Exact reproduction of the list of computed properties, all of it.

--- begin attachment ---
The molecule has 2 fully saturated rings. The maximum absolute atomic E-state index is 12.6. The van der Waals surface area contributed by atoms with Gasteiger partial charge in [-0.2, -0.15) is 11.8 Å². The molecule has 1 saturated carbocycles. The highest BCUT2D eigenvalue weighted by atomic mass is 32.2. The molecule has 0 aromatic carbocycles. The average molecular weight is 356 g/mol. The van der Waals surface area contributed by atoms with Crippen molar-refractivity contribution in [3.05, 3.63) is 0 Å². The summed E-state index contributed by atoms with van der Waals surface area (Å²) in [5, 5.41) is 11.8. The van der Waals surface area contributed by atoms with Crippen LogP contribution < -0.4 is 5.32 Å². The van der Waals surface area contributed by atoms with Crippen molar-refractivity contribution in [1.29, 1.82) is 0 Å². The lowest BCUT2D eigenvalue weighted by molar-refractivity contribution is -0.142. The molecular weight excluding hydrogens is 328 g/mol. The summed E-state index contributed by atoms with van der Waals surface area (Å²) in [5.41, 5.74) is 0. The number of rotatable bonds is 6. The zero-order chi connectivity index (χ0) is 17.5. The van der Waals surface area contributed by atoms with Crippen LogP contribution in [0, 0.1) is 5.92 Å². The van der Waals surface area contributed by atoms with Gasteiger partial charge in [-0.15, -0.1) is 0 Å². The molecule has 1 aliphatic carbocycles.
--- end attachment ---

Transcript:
The molecule has 2 fully saturated rings. The maximum absolute atomic E-state index is 12.6. The van der Waals surface area contributed by atoms with Gasteiger partial charge in [-0.2, -0.15) is 11.8 Å². The molecule has 1 saturated carbocycles. The highest BCUT2D eigenvalue weighted by atomic mass is 32.2. The molecule has 0 aromatic carbocycles. The average molecular weight is 356 g/mol. The van der Waals surface area contributed by atoms with Crippen molar-refractivity contribution in [3.05, 3.63) is 0 Å². The summed E-state index contributed by atoms with van der Waals surface area (Å²) in [5, 5.41) is 11.8. The van der Waals surface area contributed by atoms with Crippen LogP contribution < -0.4 is 5.32 Å². The van der Waals surface area contributed by atoms with Crippen molar-refractivity contribution in [1.29, 1.82) is 0 Å². The lowest BCUT2D eigenvalue weighted by molar-refractivity contribution is -0.142. The molecular weight excluding hydrogens is 328 g/mol. The summed E-state index contributed by atoms with van der Waals surface area (Å²) in [5.41, 5.74) is 0. The number of rotatable bonds is 6. The zero-order chi connectivity index (χ0) is 17.5. The van der Waals surface area contributed by atoms with Crippen LogP contribution in [0, 0.1) is 5.92 Å². The van der Waals surface area contributed by atoms with Gasteiger partial charge in [-0.15, -0.1) is 0 Å². The molecule has 1 aliphatic carbocycles.